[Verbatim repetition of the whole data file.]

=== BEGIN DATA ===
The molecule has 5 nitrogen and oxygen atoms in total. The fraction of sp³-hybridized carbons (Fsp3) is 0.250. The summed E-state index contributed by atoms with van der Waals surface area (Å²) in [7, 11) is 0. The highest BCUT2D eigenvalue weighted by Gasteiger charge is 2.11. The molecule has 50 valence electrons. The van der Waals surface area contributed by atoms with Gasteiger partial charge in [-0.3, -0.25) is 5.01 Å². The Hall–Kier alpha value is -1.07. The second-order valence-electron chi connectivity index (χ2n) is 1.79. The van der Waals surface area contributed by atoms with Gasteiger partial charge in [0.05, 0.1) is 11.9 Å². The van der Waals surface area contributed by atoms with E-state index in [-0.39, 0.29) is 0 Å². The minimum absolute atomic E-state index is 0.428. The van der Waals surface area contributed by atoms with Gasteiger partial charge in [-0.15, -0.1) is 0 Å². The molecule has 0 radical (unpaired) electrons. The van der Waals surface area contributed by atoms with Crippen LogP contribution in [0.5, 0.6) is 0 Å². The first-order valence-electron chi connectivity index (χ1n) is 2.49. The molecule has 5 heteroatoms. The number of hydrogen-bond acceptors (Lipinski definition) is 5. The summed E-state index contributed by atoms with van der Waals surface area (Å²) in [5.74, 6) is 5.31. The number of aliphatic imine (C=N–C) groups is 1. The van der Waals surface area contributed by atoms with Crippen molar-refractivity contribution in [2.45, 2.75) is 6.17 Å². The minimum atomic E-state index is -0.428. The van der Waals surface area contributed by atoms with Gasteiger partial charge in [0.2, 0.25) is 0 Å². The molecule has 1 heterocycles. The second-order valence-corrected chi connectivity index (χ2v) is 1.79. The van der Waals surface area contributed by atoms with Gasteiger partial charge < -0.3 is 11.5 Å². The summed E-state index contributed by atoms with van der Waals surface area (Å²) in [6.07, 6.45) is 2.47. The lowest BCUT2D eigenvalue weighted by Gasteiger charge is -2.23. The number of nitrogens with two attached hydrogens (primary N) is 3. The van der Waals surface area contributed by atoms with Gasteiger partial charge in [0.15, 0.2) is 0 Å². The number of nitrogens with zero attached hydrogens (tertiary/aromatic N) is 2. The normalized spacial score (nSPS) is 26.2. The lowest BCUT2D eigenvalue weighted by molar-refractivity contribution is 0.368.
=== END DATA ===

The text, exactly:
The molecule has 5 nitrogen and oxygen atoms in total. The fraction of sp³-hybridized carbons (Fsp3) is 0.250. The summed E-state index contributed by atoms with van der Waals surface area (Å²) in [7, 11) is 0. The highest BCUT2D eigenvalue weighted by Gasteiger charge is 2.11. The molecule has 50 valence electrons. The van der Waals surface area contributed by atoms with Gasteiger partial charge in [-0.3, -0.25) is 5.01 Å². The Hall–Kier alpha value is -1.07. The second-order valence-electron chi connectivity index (χ2n) is 1.79. The van der Waals surface area contributed by atoms with Gasteiger partial charge in [0.05, 0.1) is 11.9 Å². The van der Waals surface area contributed by atoms with E-state index in [-0.39, 0.29) is 0 Å². The minimum absolute atomic E-state index is 0.428. The van der Waals surface area contributed by atoms with Gasteiger partial charge in [-0.15, -0.1) is 0 Å². The molecule has 0 radical (unpaired) electrons. The van der Waals surface area contributed by atoms with Crippen LogP contribution in [0.5, 0.6) is 0 Å². The first-order valence-electron chi connectivity index (χ1n) is 2.49. The molecule has 5 heteroatoms. The number of hydrogen-bond acceptors (Lipinski definition) is 5. The summed E-state index contributed by atoms with van der Waals surface area (Å²) in [5.74, 6) is 5.31. The number of aliphatic imine (C=N–C) groups is 1. The van der Waals surface area contributed by atoms with Crippen molar-refractivity contribution in [2.45, 2.75) is 6.17 Å². The minimum atomic E-state index is -0.428. The van der Waals surface area contributed by atoms with Gasteiger partial charge in [0.2, 0.25) is 0 Å². The molecule has 1 heterocycles. The second-order valence-corrected chi connectivity index (χ2v) is 1.79. The van der Waals surface area contributed by atoms with Gasteiger partial charge < -0.3 is 11.5 Å². The summed E-state index contributed by atoms with van der Waals surface area (Å²) in [6.07, 6.45) is 2.47. The lowest BCUT2D eigenvalue weighted by Gasteiger charge is -2.23. The number of nitrogens with two attached hydrogens (primary N) is 3. The van der Waals surface area contributed by atoms with Gasteiger partial charge in [0.15, 0.2) is 0 Å². The number of nitrogens with zero attached hydrogens (tertiary/aromatic N) is 2. The normalized spacial score (nSPS) is 26.2. The lowest BCUT2D eigenvalue weighted by molar-refractivity contribution is 0.368.